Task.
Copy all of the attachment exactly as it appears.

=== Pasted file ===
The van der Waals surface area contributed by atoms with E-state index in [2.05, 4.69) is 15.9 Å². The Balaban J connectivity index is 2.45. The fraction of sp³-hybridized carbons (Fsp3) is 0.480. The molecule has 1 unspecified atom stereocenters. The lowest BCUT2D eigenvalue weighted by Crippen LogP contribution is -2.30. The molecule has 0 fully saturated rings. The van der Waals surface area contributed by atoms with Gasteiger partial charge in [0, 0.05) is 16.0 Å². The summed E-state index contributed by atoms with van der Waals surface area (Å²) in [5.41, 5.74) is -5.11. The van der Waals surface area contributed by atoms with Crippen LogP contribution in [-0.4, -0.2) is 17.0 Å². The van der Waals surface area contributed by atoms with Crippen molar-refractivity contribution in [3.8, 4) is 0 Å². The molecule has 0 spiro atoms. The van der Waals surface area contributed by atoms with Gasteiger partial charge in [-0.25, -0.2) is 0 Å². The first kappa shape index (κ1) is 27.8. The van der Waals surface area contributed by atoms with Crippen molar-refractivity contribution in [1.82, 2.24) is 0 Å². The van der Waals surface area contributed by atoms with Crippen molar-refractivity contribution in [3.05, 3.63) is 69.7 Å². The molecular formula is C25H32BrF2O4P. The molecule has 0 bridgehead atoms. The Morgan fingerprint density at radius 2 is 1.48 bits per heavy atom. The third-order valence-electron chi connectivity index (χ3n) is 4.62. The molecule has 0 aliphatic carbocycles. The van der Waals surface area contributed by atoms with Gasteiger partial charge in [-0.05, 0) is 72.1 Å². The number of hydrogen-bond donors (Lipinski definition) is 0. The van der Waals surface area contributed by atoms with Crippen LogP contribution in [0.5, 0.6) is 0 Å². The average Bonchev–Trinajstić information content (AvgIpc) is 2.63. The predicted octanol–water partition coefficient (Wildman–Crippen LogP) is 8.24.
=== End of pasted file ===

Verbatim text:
The van der Waals surface area contributed by atoms with E-state index in [2.05, 4.69) is 15.9 Å². The Balaban J connectivity index is 2.45. The fraction of sp³-hybridized carbons (Fsp3) is 0.480. The molecule has 1 unspecified atom stereocenters. The lowest BCUT2D eigenvalue weighted by Crippen LogP contribution is -2.30. The molecule has 0 fully saturated rings. The van der Waals surface area contributed by atoms with Gasteiger partial charge in [0, 0.05) is 16.0 Å². The summed E-state index contributed by atoms with van der Waals surface area (Å²) in [5.41, 5.74) is -5.11. The van der Waals surface area contributed by atoms with Crippen LogP contribution in [-0.4, -0.2) is 17.0 Å². The van der Waals surface area contributed by atoms with Crippen molar-refractivity contribution in [3.8, 4) is 0 Å². The molecule has 0 spiro atoms. The van der Waals surface area contributed by atoms with Gasteiger partial charge in [-0.25, -0.2) is 0 Å². The first kappa shape index (κ1) is 27.8. The van der Waals surface area contributed by atoms with Crippen molar-refractivity contribution in [1.82, 2.24) is 0 Å². The van der Waals surface area contributed by atoms with Crippen molar-refractivity contribution in [3.05, 3.63) is 69.7 Å². The molecular formula is C25H32BrF2O4P. The molecule has 0 bridgehead atoms. The Morgan fingerprint density at radius 2 is 1.48 bits per heavy atom. The third-order valence-electron chi connectivity index (χ3n) is 4.62. The molecule has 0 aliphatic carbocycles. The van der Waals surface area contributed by atoms with Gasteiger partial charge in [-0.05, 0) is 72.1 Å². The number of hydrogen-bond donors (Lipinski definition) is 0. The van der Waals surface area contributed by atoms with Crippen LogP contribution in [0.5, 0.6) is 0 Å². The average Bonchev–Trinajstić information content (AvgIpc) is 2.63. The predicted octanol–water partition coefficient (Wildman–Crippen LogP) is 8.24.